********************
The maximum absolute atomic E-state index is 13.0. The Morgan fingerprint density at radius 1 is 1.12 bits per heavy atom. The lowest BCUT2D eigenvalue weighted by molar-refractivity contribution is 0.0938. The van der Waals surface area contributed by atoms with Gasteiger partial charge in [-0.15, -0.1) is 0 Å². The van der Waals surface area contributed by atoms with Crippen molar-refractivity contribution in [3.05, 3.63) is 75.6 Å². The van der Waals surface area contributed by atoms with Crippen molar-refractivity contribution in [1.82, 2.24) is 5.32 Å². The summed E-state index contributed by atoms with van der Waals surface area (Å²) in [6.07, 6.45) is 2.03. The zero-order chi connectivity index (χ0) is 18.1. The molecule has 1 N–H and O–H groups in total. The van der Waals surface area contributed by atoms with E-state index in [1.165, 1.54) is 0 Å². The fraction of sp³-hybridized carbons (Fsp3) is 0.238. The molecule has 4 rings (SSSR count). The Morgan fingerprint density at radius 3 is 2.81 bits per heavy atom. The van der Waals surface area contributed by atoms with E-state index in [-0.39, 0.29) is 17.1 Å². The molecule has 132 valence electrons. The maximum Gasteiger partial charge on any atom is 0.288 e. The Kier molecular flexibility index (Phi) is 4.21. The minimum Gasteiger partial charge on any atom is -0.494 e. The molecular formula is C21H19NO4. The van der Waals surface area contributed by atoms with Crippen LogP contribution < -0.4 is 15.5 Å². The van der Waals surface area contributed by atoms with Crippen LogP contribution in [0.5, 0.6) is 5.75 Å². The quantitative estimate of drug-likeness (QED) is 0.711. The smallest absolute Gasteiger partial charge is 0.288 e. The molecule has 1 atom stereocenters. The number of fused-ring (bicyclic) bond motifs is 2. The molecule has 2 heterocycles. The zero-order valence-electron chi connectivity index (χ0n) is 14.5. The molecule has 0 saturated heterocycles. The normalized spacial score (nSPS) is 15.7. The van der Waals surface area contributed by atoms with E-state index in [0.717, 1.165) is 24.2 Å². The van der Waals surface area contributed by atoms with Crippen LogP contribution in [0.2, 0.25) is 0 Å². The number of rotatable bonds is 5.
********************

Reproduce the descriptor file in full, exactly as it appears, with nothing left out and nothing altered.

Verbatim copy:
The maximum absolute atomic E-state index is 13.0. The Morgan fingerprint density at radius 1 is 1.12 bits per heavy atom. The lowest BCUT2D eigenvalue weighted by molar-refractivity contribution is 0.0938. The van der Waals surface area contributed by atoms with Gasteiger partial charge in [-0.15, -0.1) is 0 Å². The van der Waals surface area contributed by atoms with Crippen molar-refractivity contribution in [3.05, 3.63) is 75.6 Å². The van der Waals surface area contributed by atoms with Crippen molar-refractivity contribution in [1.82, 2.24) is 5.32 Å². The summed E-state index contributed by atoms with van der Waals surface area (Å²) in [6.07, 6.45) is 2.03. The zero-order chi connectivity index (χ0) is 18.1. The molecule has 1 N–H and O–H groups in total. The van der Waals surface area contributed by atoms with E-state index in [1.165, 1.54) is 0 Å². The fraction of sp³-hybridized carbons (Fsp3) is 0.238. The molecule has 4 rings (SSSR count). The Morgan fingerprint density at radius 3 is 2.81 bits per heavy atom. The van der Waals surface area contributed by atoms with E-state index in [-0.39, 0.29) is 17.1 Å². The molecule has 132 valence electrons. The maximum Gasteiger partial charge on any atom is 0.288 e. The Kier molecular flexibility index (Phi) is 4.21. The minimum Gasteiger partial charge on any atom is -0.494 e. The molecular formula is C21H19NO4. The van der Waals surface area contributed by atoms with Crippen LogP contribution < -0.4 is 15.5 Å². The van der Waals surface area contributed by atoms with Crippen LogP contribution in [0.5, 0.6) is 5.75 Å². The quantitative estimate of drug-likeness (QED) is 0.711. The smallest absolute Gasteiger partial charge is 0.288 e. The molecule has 1 atom stereocenters. The number of fused-ring (bicyclic) bond motifs is 2. The molecule has 2 heterocycles. The zero-order valence-electron chi connectivity index (χ0n) is 14.5. The molecule has 0 saturated heterocycles. The normalized spacial score (nSPS) is 15.7. The van der Waals surface area contributed by atoms with E-state index in [0.717, 1.165) is 24.2 Å². The van der Waals surface area contributed by atoms with Crippen LogP contribution in [0.2, 0.25) is 0 Å². The number of rotatable bonds is 5.